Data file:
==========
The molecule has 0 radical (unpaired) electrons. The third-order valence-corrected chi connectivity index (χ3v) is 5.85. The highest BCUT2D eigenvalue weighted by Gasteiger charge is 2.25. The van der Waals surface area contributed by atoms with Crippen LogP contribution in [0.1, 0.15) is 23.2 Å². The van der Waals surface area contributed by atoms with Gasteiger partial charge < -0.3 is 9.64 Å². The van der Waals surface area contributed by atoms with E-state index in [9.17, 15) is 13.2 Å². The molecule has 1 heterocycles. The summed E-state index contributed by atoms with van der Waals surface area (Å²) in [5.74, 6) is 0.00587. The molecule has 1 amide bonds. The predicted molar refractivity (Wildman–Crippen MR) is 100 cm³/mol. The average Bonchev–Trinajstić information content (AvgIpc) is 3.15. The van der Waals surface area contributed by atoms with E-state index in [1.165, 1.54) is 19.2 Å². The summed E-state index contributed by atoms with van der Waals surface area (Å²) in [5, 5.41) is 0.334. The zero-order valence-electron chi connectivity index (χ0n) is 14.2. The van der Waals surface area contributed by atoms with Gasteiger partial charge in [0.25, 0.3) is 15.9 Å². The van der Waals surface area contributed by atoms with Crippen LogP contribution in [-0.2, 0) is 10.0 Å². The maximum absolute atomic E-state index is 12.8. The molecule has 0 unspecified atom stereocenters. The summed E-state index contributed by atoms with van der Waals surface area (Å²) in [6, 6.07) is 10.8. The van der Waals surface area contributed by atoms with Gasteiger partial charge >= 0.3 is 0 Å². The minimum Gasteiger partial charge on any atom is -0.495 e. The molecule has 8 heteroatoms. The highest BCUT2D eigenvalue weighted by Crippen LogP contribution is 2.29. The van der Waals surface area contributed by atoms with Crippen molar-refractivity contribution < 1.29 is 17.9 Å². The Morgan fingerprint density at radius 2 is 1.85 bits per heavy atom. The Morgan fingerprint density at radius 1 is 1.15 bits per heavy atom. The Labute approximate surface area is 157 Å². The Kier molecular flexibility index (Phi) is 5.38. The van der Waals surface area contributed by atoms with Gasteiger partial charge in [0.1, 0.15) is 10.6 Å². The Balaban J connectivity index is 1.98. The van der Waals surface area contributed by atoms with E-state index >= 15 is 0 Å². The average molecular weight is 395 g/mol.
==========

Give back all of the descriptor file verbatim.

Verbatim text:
The molecule has 0 radical (unpaired) electrons. The third-order valence-corrected chi connectivity index (χ3v) is 5.85. The highest BCUT2D eigenvalue weighted by Gasteiger charge is 2.25. The van der Waals surface area contributed by atoms with Crippen LogP contribution in [0.1, 0.15) is 23.2 Å². The van der Waals surface area contributed by atoms with Gasteiger partial charge < -0.3 is 9.64 Å². The van der Waals surface area contributed by atoms with E-state index in [9.17, 15) is 13.2 Å². The molecule has 1 heterocycles. The summed E-state index contributed by atoms with van der Waals surface area (Å²) in [5.74, 6) is 0.00587. The molecule has 1 amide bonds. The predicted molar refractivity (Wildman–Crippen MR) is 100 cm³/mol. The average Bonchev–Trinajstić information content (AvgIpc) is 3.15. The van der Waals surface area contributed by atoms with E-state index in [1.165, 1.54) is 19.2 Å². The summed E-state index contributed by atoms with van der Waals surface area (Å²) in [5, 5.41) is 0.334. The zero-order valence-electron chi connectivity index (χ0n) is 14.2. The van der Waals surface area contributed by atoms with Gasteiger partial charge in [0.25, 0.3) is 15.9 Å². The van der Waals surface area contributed by atoms with Crippen LogP contribution in [-0.2, 0) is 10.0 Å². The maximum absolute atomic E-state index is 12.8. The molecule has 0 unspecified atom stereocenters. The summed E-state index contributed by atoms with van der Waals surface area (Å²) in [6, 6.07) is 10.8. The van der Waals surface area contributed by atoms with Gasteiger partial charge >= 0.3 is 0 Å². The minimum Gasteiger partial charge on any atom is -0.495 e. The molecule has 8 heteroatoms. The highest BCUT2D eigenvalue weighted by Crippen LogP contribution is 2.29. The van der Waals surface area contributed by atoms with Crippen molar-refractivity contribution < 1.29 is 17.9 Å². The Morgan fingerprint density at radius 2 is 1.85 bits per heavy atom. The Morgan fingerprint density at radius 1 is 1.15 bits per heavy atom. The Labute approximate surface area is 157 Å². The Kier molecular flexibility index (Phi) is 5.38. The van der Waals surface area contributed by atoms with Gasteiger partial charge in [0.1, 0.15) is 10.6 Å². The Balaban J connectivity index is 1.98. The van der Waals surface area contributed by atoms with E-state index >= 15 is 0 Å². The average molecular weight is 395 g/mol.